TECH TALK: BILL MAGEE says there is a lot at stake in the battle for chatbots
Big Tech titans Microsoft and Google went head-to-head last week showcasing their respective attempts to transform the way we search for information and even how we hold conversations. You might just get an inkling there’s more to their digital face-off than mere corporate pride. Headed up by “chatbots”, at stake is what is estimated to be a multi-trillion-pound market based on technology’s “holy grail” – artificial intelligence and machine learning.
Online chat conversations via text-to-speech or just text, are computer programs used as an alternative to human-to-human contact. They’re being used increasingly by business and commerce, along with consumer and social media outlets.
Chatbots are used for customer service, requests and information gathering. At the moment most are accessed via website pop-ups or virtual assistants.
They are still seen mostly as providing pre-programmed responses to questions asked about insurance claims or booking a hotel. But the new generation can hold a conversation, argue a legal case and, within a few seconds, write poetry.
Techies describe the development of generative AI software tools as “transformative” on a scale similar to the emergence of the internet.
Microsoft has integrated the latest model, “ChatGPT” – developed by San Francisco’s OpenAI – into its struggling Bing search engine and Edge web browser, while Google has use it to provide a defence to its domination of search with its Shakespearean-inspired “Bard”.
Unfortunately, Google’s launch demonstration was a disaster, to put it mildly. With so much at stake, ChatGPT got a question wrong: it delivered inaccurate information about the James Webb Space Telescope.
After what was called a “big blunder”, Google’s parent company Alphabet saw $100 billion wiped off its market capitalisation.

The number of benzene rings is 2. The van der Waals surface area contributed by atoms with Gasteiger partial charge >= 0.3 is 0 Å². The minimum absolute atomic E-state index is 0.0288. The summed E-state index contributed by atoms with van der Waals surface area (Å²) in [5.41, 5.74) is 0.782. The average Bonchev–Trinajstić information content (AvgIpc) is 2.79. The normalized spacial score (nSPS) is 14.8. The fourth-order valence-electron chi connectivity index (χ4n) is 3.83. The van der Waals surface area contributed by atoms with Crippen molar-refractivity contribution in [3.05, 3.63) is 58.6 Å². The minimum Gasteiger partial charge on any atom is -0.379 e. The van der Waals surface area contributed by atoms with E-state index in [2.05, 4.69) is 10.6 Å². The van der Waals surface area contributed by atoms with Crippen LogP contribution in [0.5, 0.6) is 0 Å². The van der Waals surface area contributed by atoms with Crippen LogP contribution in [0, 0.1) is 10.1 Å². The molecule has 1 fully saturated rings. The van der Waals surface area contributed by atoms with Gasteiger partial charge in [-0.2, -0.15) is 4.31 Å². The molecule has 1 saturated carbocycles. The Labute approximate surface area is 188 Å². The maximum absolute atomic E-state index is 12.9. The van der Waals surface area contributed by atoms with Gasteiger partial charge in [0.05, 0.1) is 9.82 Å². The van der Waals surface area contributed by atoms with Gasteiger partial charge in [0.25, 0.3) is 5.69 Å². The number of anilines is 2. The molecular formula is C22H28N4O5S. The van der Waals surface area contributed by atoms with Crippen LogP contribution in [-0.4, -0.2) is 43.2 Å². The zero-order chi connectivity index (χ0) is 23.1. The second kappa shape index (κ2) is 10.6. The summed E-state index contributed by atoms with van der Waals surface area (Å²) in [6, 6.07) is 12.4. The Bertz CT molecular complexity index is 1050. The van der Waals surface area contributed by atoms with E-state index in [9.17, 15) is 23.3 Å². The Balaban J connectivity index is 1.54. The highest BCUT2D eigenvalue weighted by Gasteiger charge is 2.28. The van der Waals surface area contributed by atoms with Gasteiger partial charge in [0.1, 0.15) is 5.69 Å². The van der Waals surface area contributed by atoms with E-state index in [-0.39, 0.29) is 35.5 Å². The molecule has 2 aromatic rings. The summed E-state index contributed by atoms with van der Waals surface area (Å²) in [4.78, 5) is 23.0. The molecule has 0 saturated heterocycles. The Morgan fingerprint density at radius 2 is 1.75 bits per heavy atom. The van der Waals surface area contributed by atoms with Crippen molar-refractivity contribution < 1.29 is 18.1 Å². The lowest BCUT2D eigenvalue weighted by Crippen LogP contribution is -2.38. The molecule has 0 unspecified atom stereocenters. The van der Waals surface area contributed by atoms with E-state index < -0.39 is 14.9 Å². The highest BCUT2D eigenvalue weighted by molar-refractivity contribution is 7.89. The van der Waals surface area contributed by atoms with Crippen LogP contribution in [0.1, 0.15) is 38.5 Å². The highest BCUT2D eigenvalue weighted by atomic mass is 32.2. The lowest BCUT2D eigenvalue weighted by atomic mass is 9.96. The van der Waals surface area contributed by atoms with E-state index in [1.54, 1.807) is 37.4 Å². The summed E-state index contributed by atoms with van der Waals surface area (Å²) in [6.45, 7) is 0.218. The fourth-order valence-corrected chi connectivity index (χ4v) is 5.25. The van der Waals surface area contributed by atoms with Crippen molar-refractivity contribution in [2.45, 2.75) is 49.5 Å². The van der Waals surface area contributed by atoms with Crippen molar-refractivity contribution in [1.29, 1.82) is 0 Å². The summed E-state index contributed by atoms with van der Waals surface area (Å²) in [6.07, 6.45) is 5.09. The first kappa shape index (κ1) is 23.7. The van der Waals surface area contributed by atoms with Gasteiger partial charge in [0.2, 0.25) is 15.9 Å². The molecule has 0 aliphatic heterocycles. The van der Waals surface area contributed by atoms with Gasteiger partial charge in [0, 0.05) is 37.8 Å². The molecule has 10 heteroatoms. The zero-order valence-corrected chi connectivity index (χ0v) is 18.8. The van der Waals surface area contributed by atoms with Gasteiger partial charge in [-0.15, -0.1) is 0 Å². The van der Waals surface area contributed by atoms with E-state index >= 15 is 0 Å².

Launch setbacks aside, Microsoft and Google each see massive revenue earners from their respective chatbot offerings, including e-commerce, entertainment, finance, health, education, news, politics. You name it.
Many chatbots already employed by businesses run on messaging apps or via SMS commonly used for B2C customer service, sales and marketing.
In 2016 Facebook Messenger enabled developers to place chatbots on their platforms. The following year it developed into a pilot program on WhatsApp and KLM.
Previous generations of chatbots were present on websites stretching back to the mid-1960s and more recently they’ve included IBM’s Watson-powered “Rocky” to provide, amongst other things, data to prospective diamond buyers.
There’s even an “Hello Barbie” internet-connected doll that uses a chatbot from the company ToyTalk, following on from a range of smartphone-based characters for children.
On the upside, the chatbots may one day remove the need for tiresome and laborious conversations with the council, your insurer or landlord. On the other hand, there are dangers in mimicking human behaviour and conversations to get chat room participants to reveal personal information, as well as unsolicited adverts and scams.
Job losses are already evident. McKinsey & Company estimates that such automation processes will displace between 400 and 800 million jobs by 2030, requiring 375 million people to switch job categories entirely.
It’s evident there is much at stake in terms of enhancing future productivity and market cap, above all becoming market leader in the chatbot and wider artificial intelligence marketplace.
Just ask Microsoft and Google. But don’t make the question too difficult…